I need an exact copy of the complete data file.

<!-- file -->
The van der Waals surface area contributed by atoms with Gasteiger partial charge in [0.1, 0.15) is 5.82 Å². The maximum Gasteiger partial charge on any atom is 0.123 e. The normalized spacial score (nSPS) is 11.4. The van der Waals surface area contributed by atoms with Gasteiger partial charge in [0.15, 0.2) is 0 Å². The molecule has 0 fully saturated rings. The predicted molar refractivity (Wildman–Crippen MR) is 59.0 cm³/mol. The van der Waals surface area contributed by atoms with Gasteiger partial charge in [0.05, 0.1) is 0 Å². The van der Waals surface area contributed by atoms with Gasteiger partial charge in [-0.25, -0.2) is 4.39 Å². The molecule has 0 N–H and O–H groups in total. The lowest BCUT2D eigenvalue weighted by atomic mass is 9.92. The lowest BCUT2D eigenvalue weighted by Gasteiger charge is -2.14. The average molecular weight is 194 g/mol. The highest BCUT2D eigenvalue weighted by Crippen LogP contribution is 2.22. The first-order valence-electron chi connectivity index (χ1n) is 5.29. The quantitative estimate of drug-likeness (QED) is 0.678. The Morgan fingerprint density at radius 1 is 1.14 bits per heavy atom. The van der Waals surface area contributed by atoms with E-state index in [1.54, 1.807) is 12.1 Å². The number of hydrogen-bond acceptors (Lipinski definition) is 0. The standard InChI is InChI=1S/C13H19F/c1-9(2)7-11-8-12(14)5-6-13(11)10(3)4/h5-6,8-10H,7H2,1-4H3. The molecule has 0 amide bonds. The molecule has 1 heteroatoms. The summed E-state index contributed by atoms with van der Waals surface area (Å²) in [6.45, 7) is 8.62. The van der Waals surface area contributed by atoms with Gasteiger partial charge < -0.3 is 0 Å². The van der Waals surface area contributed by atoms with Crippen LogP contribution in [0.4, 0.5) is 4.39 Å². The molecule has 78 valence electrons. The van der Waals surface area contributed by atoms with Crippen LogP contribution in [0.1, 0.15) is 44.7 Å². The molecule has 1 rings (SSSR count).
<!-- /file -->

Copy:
The van der Waals surface area contributed by atoms with Gasteiger partial charge in [0.1, 0.15) is 5.82 Å². The maximum Gasteiger partial charge on any atom is 0.123 e. The normalized spacial score (nSPS) is 11.4. The van der Waals surface area contributed by atoms with Gasteiger partial charge in [0.15, 0.2) is 0 Å². The molecule has 0 fully saturated rings. The predicted molar refractivity (Wildman–Crippen MR) is 59.0 cm³/mol. The van der Waals surface area contributed by atoms with Gasteiger partial charge in [0.05, 0.1) is 0 Å². The van der Waals surface area contributed by atoms with Gasteiger partial charge in [-0.25, -0.2) is 4.39 Å². The molecule has 0 N–H and O–H groups in total. The lowest BCUT2D eigenvalue weighted by atomic mass is 9.92. The lowest BCUT2D eigenvalue weighted by Gasteiger charge is -2.14. The average molecular weight is 194 g/mol. The highest BCUT2D eigenvalue weighted by Crippen LogP contribution is 2.22. The first-order valence-electron chi connectivity index (χ1n) is 5.29. The quantitative estimate of drug-likeness (QED) is 0.678. The Morgan fingerprint density at radius 1 is 1.14 bits per heavy atom. The van der Waals surface area contributed by atoms with E-state index in [1.54, 1.807) is 12.1 Å². The number of hydrogen-bond acceptors (Lipinski definition) is 0. The standard InChI is InChI=1S/C13H19F/c1-9(2)7-11-8-12(14)5-6-13(11)10(3)4/h5-6,8-10H,7H2,1-4H3. The molecule has 0 amide bonds. The molecule has 1 heteroatoms. The summed E-state index contributed by atoms with van der Waals surface area (Å²) in [6.45, 7) is 8.62. The van der Waals surface area contributed by atoms with Gasteiger partial charge < -0.3 is 0 Å². The van der Waals surface area contributed by atoms with Crippen LogP contribution in [0.4, 0.5) is 4.39 Å². The molecule has 78 valence electrons. The van der Waals surface area contributed by atoms with Crippen LogP contribution in [0.1, 0.15) is 44.7 Å². The molecule has 1 rings (SSSR count).